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    Measurements are made of differential cross-sections of highly boosted pair-produced top quarks as a function of top-quark and ttˉt\bar{t} system kinematic observables using proton--proton collisions at a center-of-mass energy of s=13\sqrt{s} = 13 TeV. The data set corresponds to an integrated luminosity of 36.136.1 fb1^{-1}, recorded in 2015 and 2016 with the ATLAS detector at the CERN Large Hadron Collider. Events with two large-radius jets in the final state, one with transverse momentum pT>500p_{\rm T} > 500 GeV and a second with pT>350p_{\rm T}>350 GeV, are used for the measurement. The top-quark candidates are separated from the multijet background using jet substructure information and association with a bb-tagged jet. The measured spectra are corrected for detector effects to a particle-level fiducial phase space and a parton-level limited phase space, and are compared to several Monte Carlo simulations by means of calculated χ2\chi^2 values. The cross-section for ttˉt\bar{t} production in the fiducial phase-space region is 292±7 (stat)±76(syst)292 \pm 7 \ \rm{(stat)} \pm 76 \rm{(syst)} fb, to be compared to the theoretical prediction of 384±36384 \pm 36 fb

    Religious polarization: contesting religion in secularized Western European countries

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    In light of recent claims about increasing religious polarization in secularized countries, we study the extent to which the non-religious contest religion in Western European countries and whether and how the Protestant and Catholic heritage of these countries plays a role in this. Analyzing data from the International Social Survey Program (ISSP 1998 and 2008) data by means of multilevel analysis, we demonstrate that religious polarization is stronger in the most secularized countries and in countries with a Catholic religious heritage. Moreover, in secular countries, polarization stems from religious fervency, whereas in countries with a Catholic heritage, it stems from anti-religious fervency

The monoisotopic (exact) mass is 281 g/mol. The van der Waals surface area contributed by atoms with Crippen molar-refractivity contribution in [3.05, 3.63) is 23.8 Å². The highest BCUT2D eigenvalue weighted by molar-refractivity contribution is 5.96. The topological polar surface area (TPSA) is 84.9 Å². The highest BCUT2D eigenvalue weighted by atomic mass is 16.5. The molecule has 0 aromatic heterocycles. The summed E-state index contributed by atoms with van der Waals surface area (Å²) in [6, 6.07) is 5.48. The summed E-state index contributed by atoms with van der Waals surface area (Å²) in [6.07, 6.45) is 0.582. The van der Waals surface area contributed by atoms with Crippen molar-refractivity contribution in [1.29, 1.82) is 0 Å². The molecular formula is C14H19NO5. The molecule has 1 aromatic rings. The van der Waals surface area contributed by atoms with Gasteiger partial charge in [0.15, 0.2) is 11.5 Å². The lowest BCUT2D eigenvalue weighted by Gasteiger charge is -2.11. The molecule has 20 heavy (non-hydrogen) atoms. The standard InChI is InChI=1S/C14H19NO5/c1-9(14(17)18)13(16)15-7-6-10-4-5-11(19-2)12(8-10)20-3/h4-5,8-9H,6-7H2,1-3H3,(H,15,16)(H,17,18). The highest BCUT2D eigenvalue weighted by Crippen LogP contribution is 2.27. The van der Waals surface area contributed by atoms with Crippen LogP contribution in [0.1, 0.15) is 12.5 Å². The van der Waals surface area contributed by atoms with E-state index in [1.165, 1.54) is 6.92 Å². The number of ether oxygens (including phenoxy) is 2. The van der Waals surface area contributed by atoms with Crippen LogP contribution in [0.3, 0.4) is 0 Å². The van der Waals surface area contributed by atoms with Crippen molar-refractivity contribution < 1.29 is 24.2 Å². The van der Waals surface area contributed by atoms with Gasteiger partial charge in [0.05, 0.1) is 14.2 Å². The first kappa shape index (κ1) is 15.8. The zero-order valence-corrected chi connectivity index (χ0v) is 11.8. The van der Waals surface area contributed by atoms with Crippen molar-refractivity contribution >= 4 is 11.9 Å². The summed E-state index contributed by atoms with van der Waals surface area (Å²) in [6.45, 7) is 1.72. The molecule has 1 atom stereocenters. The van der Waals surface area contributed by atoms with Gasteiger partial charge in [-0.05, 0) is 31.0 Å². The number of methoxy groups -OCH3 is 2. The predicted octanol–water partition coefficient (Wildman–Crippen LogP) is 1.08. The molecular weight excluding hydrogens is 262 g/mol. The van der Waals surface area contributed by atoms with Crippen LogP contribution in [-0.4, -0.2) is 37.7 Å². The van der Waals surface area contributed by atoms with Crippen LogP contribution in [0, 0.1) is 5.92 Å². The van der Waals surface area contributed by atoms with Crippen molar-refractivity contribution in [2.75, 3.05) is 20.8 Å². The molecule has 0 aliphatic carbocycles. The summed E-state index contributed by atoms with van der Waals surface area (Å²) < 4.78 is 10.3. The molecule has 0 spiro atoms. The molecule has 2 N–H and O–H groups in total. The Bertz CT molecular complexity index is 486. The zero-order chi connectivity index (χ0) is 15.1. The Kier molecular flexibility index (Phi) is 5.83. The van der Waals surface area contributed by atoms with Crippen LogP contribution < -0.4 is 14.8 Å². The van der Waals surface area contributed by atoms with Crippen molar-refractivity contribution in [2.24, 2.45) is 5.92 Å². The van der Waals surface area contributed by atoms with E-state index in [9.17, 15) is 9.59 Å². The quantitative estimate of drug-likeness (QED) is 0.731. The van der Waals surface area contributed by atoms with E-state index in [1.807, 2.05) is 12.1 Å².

How established parties reduce other parties’ electoral support:The strategy of parroting the pariah

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    In every democracy, established political parties are challenged by other parties. Established parties react in various ways to other parties’ presence. A key hypothesis in the relevant literature is that established parties can decrease another party’s electoral support by parroting it, i.e. adopting its core policy issue position. This article argues, and demonstrates empirically, that this hypothesised effect mainly occurs in the event that a critical prerequisite is in place. Parroting a party decreases its support only if that party is ostracised at the same time. The article classifies a party as ostracised if its largest established competitor systematically rules out all political cooperation with it. Analysing 296 election results of 28 West European parties (1944–2011), evidence is found for a parrot effect – however, concerning ostracised parties only. On several occasions established parties have substantially decreased another party’s support by simultaneously parroting that party and ostracising it